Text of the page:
National Geographic : 1974 Dec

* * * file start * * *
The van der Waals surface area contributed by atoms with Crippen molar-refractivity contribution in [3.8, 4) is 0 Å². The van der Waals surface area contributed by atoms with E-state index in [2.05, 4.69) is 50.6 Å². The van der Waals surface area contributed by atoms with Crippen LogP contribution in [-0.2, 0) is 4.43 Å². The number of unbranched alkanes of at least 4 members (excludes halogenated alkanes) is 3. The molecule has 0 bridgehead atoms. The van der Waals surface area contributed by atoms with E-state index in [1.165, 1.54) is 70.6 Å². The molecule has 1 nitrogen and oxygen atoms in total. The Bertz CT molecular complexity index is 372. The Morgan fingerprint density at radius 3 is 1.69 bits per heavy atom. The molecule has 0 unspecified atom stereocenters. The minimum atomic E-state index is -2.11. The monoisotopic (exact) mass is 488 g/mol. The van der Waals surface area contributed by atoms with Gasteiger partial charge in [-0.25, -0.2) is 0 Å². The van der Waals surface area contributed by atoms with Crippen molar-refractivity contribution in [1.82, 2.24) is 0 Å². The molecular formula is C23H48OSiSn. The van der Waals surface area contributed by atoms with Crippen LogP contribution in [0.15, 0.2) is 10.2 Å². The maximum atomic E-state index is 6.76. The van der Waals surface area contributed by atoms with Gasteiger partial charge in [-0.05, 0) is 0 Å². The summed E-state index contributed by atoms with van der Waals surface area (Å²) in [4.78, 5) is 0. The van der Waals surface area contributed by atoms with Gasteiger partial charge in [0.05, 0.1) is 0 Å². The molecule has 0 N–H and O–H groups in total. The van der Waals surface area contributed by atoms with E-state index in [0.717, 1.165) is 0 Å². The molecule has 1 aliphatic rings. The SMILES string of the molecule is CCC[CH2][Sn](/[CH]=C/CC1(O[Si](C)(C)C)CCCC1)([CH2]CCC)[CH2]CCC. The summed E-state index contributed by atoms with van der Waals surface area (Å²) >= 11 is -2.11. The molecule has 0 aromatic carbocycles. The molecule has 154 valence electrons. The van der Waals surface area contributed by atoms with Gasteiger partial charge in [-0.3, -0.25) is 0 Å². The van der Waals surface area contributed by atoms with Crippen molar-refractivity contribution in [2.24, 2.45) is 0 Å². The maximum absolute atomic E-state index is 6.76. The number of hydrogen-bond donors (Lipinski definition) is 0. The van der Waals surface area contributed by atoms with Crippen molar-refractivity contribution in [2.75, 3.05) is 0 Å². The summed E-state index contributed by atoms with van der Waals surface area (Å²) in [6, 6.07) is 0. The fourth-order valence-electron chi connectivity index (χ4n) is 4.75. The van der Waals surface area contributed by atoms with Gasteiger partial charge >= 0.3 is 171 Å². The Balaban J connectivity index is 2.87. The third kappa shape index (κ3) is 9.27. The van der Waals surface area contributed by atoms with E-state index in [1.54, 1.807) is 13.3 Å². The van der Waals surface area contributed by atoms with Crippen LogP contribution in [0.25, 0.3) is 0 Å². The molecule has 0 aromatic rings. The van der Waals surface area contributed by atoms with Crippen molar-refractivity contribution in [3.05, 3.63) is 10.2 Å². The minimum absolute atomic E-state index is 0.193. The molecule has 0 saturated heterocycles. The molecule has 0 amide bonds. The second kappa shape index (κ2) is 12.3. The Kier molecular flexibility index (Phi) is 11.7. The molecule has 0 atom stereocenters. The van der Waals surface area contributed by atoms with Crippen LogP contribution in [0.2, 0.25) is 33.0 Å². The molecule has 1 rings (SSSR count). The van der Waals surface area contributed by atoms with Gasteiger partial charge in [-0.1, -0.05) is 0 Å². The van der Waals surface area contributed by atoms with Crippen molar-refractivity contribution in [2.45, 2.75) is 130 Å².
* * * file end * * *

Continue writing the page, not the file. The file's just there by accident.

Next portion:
Getting offshore It takes time. The Exxon gasoline you're filling up with today may have come from an oil field we started looking for 8 years ago. Geological survey. Eight years ago, Exxon began to ex plore a piece of acreage 75 miles out in the Gulf of Mexico. Our geologists examined rocks from the bottom of the Gulf and along the shoreline. They used special devices to locate possible oil-bearing rock thou sands of feet below the seafloor. From this information, they cre ated a vertical "picture" of the rock layers to find strata that looked promising. These studies can take very lit tle time, or up to six years. This one took four. In 1970, convinced that the chances of finding oil were good, Exxon bought the rights to drill exploratory wells. This was the only way we'd find out for sure if there really was oil there. Exploratory drilling. We started drilling foroil in mid-1971. To do it, we used a mobile drill ing rig. The cost of leasing and operating this rig was $24,500 a day. Working round the clock, it took us 25 days to drill the first well. It was 8,500 feet deep-and we discovered gas, but no oil. We then drilled a second hole. Fortunately, we hit oil. To find out how big the field was, we drilled several more wells. They outlined the size of the field and confirmed that oil was down there in commercial quantities. Exploratory drilling can often take as long as five years. We were lucky. It had taken us just two years. The next step was to design and construct the oil-producing platforms which would replace the mobile rig. These huge plat forms would be anchored to the seafloor directly over the field. Platform construction and in stallation. We started building the twin drilling and production platforms in 1972. Construction took 16 months. Each offshore platform has to be built specifically for the area it will work in. You have to take into account water depths, wind and wave action, earthquake pos sibilities, and other factors. This is why an offshore platform built for the relatively calm Gulf will be different from one built for the fierce North Sea. Our next step was to tow the steel structures out into the Gulf. We then sank them in place in 235 feet of water, and anchored them with pilings driven into the seafloor. Then we added the platform decks.These included the crew's quarters as well as facilities for producing the oil.